Ban on palm oil biofuels a step backwards on EU-Malaysia relations, says Mah


The government describes European Union (EU) Parliament’s Industry, Research & Energy Committee (ITRE) to endorse the ban palm oil biofuels as a step backwards for EU-Malaysia trade relations.

Minister of Plantation Industries and Commodities (MPIC) Datuk Seri Mah Siew Keong said the move clearly shows the EU intentionally plans to restrict the imports of palm oil biofuels.

Following the European Parliament's Committee on Environment, Public Health and Food Safety (ENVI) vote in October this year, the ITRE on November 28 voted the ban on palm oil biofuels from EU’s renewable energy under EU’s Renewable Energy Directive (RED).

"In this regard, the government would like to reiterate its firm position to condemn the discrimination and describe it as unjustified and without basis.

"EU governments, exporters, and others must reflect on the harm caused by such a discriminatory approach to Malaysian Palm Oil exports," Mah said in a statement today.

He said any attempt to discriminate against, or exclude, palm oil biofuels will negatively impact European trade and cooperation in Malaysia, and the wider South East Asian region.

In addition, Mah said the ITRE Committee endorsement would allow competitor oilseed crops to continue operating under the RED, whereas palm oil will be excluded.

"The government views this as an unacceptable protectionist trade barrier, and a breach of the EU’s World Trade Organization (WTO) commitments.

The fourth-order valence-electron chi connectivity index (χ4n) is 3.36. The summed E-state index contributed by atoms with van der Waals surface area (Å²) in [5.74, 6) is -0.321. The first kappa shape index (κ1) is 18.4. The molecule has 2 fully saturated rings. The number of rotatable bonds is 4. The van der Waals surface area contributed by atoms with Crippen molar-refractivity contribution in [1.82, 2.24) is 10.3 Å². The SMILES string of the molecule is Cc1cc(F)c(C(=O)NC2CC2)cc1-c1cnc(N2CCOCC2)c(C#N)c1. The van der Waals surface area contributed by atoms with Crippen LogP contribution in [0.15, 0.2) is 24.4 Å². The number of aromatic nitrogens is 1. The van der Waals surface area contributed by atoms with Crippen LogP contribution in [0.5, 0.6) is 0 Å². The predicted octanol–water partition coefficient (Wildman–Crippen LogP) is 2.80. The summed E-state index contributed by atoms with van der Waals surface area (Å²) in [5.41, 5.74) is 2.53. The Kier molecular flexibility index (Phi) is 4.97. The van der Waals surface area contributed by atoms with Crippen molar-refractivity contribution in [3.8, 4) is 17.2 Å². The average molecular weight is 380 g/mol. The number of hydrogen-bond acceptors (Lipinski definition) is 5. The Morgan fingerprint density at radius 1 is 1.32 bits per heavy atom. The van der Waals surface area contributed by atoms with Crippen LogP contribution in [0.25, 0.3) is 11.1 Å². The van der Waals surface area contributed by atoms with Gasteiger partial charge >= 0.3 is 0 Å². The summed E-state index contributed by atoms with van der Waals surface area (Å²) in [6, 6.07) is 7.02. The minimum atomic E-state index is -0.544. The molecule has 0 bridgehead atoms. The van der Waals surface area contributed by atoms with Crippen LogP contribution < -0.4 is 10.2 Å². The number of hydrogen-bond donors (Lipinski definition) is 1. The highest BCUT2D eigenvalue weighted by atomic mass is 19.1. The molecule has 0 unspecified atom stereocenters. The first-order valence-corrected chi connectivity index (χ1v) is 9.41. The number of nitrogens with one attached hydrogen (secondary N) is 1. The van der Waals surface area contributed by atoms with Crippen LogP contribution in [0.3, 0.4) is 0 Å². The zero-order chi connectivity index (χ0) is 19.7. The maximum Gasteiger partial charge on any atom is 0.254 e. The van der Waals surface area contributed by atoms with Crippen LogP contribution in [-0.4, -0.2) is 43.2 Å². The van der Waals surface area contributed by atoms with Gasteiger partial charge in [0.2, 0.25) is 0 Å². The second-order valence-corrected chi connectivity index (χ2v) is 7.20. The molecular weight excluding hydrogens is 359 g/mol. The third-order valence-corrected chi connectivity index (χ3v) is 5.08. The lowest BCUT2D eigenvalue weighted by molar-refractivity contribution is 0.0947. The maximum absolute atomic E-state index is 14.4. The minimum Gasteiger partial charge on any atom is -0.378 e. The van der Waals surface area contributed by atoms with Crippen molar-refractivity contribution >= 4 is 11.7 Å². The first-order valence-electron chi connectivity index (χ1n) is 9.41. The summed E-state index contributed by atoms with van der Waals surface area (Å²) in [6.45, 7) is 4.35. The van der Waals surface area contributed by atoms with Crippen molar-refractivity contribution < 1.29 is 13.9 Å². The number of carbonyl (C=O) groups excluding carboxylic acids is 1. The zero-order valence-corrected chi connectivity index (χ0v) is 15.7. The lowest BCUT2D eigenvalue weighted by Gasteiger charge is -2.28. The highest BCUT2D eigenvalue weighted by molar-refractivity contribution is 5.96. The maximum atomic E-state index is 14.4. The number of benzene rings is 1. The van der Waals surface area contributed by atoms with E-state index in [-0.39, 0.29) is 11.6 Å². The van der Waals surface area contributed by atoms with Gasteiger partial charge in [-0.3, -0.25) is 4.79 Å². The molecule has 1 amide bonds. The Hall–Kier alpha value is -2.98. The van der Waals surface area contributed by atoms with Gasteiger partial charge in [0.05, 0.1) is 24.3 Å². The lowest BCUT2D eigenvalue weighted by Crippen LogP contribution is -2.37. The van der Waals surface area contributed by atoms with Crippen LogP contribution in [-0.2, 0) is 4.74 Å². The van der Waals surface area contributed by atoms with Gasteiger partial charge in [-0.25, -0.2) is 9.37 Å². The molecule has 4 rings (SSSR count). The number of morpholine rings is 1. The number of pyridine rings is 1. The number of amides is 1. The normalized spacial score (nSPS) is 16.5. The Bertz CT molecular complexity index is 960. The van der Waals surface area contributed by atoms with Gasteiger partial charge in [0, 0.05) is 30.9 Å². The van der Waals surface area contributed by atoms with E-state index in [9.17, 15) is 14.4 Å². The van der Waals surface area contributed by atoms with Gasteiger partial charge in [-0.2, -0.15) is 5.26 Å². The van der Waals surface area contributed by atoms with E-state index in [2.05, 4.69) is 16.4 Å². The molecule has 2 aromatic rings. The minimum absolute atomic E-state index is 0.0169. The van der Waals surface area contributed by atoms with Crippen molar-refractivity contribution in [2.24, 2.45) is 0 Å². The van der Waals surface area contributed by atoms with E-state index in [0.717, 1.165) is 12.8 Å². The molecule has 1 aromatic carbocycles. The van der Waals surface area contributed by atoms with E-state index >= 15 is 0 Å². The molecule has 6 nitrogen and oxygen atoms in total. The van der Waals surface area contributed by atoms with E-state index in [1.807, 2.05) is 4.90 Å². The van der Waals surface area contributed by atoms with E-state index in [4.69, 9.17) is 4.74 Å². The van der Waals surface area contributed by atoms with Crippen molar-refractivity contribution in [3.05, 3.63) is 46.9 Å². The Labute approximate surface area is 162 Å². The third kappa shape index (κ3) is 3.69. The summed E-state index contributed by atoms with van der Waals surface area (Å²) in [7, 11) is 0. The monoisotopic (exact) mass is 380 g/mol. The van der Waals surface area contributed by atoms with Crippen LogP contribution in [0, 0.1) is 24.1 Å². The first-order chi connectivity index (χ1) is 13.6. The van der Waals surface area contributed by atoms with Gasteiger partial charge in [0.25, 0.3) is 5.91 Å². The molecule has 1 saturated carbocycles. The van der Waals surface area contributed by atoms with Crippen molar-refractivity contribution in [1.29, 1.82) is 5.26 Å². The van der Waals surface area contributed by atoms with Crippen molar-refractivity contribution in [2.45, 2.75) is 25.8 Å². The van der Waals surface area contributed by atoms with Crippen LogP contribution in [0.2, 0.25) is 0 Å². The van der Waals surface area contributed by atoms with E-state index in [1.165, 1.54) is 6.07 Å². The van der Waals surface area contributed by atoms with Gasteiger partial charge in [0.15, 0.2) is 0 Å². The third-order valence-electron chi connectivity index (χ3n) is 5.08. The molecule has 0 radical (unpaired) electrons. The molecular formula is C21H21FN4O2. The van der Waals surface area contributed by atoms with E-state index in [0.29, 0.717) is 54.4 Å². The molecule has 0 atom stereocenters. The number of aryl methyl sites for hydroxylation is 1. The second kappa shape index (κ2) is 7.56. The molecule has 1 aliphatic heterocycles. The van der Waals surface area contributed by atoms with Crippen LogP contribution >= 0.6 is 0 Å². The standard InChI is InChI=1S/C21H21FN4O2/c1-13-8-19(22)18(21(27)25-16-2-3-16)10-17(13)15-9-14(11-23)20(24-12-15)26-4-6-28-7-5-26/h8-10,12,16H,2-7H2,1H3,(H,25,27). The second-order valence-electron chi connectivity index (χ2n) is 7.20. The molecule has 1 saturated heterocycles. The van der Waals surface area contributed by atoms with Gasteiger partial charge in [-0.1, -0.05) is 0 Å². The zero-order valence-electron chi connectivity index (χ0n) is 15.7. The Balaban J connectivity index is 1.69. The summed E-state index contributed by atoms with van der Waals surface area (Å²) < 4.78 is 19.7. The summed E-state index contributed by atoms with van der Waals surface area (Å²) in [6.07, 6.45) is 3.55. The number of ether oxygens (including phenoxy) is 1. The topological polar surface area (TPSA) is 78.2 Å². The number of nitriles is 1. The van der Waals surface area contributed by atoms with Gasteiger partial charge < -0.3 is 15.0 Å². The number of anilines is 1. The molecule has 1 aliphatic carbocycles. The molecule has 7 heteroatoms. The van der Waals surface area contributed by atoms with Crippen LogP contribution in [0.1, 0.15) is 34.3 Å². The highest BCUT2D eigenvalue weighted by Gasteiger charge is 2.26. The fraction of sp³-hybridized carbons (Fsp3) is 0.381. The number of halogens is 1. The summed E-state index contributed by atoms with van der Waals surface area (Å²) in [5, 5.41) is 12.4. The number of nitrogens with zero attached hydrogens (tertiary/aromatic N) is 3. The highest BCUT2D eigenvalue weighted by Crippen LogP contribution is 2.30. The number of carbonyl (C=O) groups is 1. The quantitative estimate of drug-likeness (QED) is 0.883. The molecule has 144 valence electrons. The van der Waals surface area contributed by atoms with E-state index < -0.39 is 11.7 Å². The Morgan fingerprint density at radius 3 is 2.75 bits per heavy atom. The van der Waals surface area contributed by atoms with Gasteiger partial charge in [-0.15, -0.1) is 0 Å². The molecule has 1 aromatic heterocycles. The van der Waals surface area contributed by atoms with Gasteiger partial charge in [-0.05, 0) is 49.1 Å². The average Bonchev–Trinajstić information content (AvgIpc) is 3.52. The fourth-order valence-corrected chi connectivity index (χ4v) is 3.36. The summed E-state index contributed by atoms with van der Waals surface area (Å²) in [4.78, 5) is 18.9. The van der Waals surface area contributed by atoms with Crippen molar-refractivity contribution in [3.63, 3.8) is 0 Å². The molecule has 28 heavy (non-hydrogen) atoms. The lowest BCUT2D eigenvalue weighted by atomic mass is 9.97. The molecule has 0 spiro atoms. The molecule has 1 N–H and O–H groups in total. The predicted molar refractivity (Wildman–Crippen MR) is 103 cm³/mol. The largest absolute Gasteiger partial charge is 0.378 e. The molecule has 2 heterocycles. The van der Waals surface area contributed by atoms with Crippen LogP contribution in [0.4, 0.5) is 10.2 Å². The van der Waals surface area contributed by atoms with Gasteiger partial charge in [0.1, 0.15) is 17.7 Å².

"Therefore, the government will respond strongly, should this provision be confirmed in the final directive as protectionist discrimination against Malaysian palm oil exports will not be tolerated," he said in a strong-worded statement.

Further, the government will be compelled to take every necessary action to protect the rights of 650,000 Malaysian palm oil small farmers, and to secure the future of the palm oil sector that has lifted millions of Malaysians out of poverty, Mah added.

As world-leading sustainable palm oil producing country, Malaysia has demonstrated serious commitment towards sustainability by making the Malaysian Sustainable Palm Oil standard (MSPO) to be mandatory for all Malaysian producers.

Malaysia’s forest protection is vastly superior to that of almost every EU Member State and Malaysia has one of the most advanced forest protection regimes in the world, as recognised by the United Nations and the World Bank, among others.

Over and above, Malaysian palm oil exporters are able to meet the strictest standards of sustainability required by our European customers, and Malaysian palm oil biofuel exporters have been certified as sustainable by leading European sustainability schemes, including the German ISCC (International Sustainability and Carbon Certification).

"Therefore, the government interprets the attempts by EU Members of the European Parliament (MEPs) as insulting and denigratory.

"Continued false and misleading allegations made by MEPs relating to palm oil’s environmental impact is a clear attempt to smear the good name of Malaysian palm oil," Mah said.

Mah urges the interim ministerial task force to intensify its ground work of monitoring and measuring developments in the EU Parliament, including the sentiments amongst the MEPs, under the leadership of MPIC Secretary General Datuk K Yogeesvaran.


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